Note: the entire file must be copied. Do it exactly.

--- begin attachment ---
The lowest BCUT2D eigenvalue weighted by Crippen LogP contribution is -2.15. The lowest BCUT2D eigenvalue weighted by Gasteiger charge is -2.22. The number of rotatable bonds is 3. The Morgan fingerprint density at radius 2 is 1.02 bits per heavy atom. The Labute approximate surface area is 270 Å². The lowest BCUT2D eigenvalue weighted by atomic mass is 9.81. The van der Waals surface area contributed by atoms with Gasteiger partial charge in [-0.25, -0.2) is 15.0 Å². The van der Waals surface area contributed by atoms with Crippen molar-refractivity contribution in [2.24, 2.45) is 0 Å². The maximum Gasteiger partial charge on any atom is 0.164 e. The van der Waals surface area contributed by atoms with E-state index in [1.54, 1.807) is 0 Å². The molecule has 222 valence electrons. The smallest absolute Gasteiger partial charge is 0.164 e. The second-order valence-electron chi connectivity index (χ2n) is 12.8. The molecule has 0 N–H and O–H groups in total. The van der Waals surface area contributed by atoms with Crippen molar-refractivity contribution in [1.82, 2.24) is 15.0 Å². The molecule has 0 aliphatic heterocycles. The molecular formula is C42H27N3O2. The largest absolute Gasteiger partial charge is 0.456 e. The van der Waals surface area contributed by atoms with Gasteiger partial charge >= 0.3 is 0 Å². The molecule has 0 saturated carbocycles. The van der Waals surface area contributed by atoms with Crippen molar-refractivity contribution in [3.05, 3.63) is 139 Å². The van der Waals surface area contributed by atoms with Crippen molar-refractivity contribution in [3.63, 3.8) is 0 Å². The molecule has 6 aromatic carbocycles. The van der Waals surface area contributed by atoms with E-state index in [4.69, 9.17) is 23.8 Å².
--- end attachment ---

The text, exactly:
The lowest BCUT2D eigenvalue weighted by Crippen LogP contribution is -2.15. The lowest BCUT2D eigenvalue weighted by Gasteiger charge is -2.22. The number of rotatable bonds is 3. The Morgan fingerprint density at radius 2 is 1.02 bits per heavy atom. The Labute approximate surface area is 270 Å². The lowest BCUT2D eigenvalue weighted by atomic mass is 9.81. The van der Waals surface area contributed by atoms with Gasteiger partial charge in [-0.25, -0.2) is 15.0 Å². The van der Waals surface area contributed by atoms with Crippen molar-refractivity contribution in [2.24, 2.45) is 0 Å². The maximum Gasteiger partial charge on any atom is 0.164 e. The van der Waals surface area contributed by atoms with E-state index in [1.54, 1.807) is 0 Å². The molecule has 222 valence electrons. The smallest absolute Gasteiger partial charge is 0.164 e. The second-order valence-electron chi connectivity index (χ2n) is 12.8. The molecule has 0 N–H and O–H groups in total. The van der Waals surface area contributed by atoms with Crippen molar-refractivity contribution in [1.82, 2.24) is 15.0 Å². The molecule has 0 aliphatic heterocycles. The molecular formula is C42H27N3O2. The largest absolute Gasteiger partial charge is 0.456 e. The van der Waals surface area contributed by atoms with Gasteiger partial charge >= 0.3 is 0 Å². The molecule has 0 saturated carbocycles. The van der Waals surface area contributed by atoms with Crippen molar-refractivity contribution in [3.05, 3.63) is 139 Å². The van der Waals surface area contributed by atoms with Crippen molar-refractivity contribution in [3.63, 3.8) is 0 Å². The molecule has 6 aromatic carbocycles. The van der Waals surface area contributed by atoms with E-state index in [4.69, 9.17) is 23.8 Å².